This book is an account of some of the beliefs and practices shared by Jews throughout the world. To know Jews we must know something of their history and their sacred traditions. The author has learned much in the last few years which he would like to share. He is privileged to have many deeply religious and loyal Jewish friends. He has seen them in their places of community worship and in their homes, and has tried to understand what their religion means to them. He hopes that this work will successfully convey the core and spirit of their faith.
The foundation of Judaism rests on two principles, the unity of God and the divine choice of Israel - principles which are fully established in the Bible. That is where we must begin. But Judaism is not a religion of the Bible alone; there is another book, the Talmud, which must be considered. The patterns of later Judaism began to receive form about the time that the New Testament was being written, so we have given that period fairly thorough treatment. Because Judaism and Jewish history are inseparably linked, we have given a thumbnail sketch of the last two thousand years, with particular reference to important themes that interlace the history. The fourth chapter describes religious observances in the home and synagogue, and the feasts and fasts celebrated throughout the year. The concluding chapter answers some of the questions most frequently asked about Judaism.
It is, of course, foolish to say that all religions an, equally true, because religions have different conceptions of God and of the nature and destiny of man, and if it is declared that even contradictory statements are equally true, then truth has no meaning. It is just as foolish to say that it makes no difference what you believe as long as you do what is right, for such a statement implies that beliefs have nothing whatsoever to do with conduct.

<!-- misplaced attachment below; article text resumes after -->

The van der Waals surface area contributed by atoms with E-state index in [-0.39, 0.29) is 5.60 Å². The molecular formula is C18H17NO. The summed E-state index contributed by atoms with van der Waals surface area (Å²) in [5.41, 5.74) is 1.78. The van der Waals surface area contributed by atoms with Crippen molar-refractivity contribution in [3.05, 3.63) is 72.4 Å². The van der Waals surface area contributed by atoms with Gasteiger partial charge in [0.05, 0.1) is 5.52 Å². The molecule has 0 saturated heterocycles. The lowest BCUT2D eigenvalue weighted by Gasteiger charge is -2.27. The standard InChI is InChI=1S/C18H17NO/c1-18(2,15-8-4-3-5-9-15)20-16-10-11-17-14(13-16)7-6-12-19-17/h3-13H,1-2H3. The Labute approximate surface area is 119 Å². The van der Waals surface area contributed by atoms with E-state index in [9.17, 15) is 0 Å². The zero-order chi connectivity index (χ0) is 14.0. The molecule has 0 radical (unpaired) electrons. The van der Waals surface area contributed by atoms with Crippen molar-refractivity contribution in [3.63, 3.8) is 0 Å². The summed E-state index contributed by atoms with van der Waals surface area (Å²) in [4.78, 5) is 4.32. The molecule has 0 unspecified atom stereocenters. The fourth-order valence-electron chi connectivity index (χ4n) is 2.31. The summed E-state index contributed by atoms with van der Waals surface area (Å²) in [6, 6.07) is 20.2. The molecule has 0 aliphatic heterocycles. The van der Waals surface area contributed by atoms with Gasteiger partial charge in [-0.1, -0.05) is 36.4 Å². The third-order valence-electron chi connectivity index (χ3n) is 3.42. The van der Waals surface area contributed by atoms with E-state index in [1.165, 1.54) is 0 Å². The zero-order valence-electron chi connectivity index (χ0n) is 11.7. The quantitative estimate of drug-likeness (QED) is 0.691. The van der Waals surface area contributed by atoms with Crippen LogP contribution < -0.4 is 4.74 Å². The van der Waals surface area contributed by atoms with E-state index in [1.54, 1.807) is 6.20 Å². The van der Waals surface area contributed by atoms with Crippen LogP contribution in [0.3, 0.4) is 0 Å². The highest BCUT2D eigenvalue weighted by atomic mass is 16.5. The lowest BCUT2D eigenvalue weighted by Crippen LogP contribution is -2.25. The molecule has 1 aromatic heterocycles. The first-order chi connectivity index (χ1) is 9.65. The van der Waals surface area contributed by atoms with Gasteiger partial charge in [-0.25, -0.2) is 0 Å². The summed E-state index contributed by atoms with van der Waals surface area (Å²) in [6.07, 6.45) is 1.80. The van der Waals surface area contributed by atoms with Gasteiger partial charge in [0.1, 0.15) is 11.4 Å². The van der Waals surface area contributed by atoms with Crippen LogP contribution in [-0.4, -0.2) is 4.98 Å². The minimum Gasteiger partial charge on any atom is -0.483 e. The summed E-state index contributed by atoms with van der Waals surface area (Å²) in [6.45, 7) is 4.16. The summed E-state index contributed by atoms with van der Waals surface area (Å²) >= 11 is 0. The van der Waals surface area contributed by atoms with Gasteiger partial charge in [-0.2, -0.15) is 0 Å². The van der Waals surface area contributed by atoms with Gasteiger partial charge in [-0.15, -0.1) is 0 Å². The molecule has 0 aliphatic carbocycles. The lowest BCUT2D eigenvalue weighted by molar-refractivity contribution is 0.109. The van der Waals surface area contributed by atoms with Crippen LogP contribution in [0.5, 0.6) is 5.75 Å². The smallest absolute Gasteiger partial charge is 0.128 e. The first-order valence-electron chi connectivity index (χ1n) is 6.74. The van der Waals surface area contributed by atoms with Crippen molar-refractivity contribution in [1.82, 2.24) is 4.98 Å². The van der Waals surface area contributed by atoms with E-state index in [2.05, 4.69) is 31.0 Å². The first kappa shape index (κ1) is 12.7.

Although we have indicated in passing some relationships of the Jewish practices and beliefs to those in Christianity, we do not believe in the principle that attention should be paid only to those beliefs and practices held in common by various religious groups. In an introductory fashion, we have attempted to present Judaism in its fullness. We do not believe that any man should water down his belief or compromise his convictions for the sake of others. We believe that every man should be loyal to the highest he knows.
When a Jew finds his religion meaningful, then in the name of love he should wish to share his belief with others. The same applies to the Christian, or to any other person who has found beliefs that give meaning to his life. If the desire to share is blended with humility and with the knowledge that "now we see in a mirror dimly" (I Cor. 13:12), the dialogue between those of different beliefs and practices can lead to creative interaction, to the glory of God and the welfare of man.
Lee A. Belford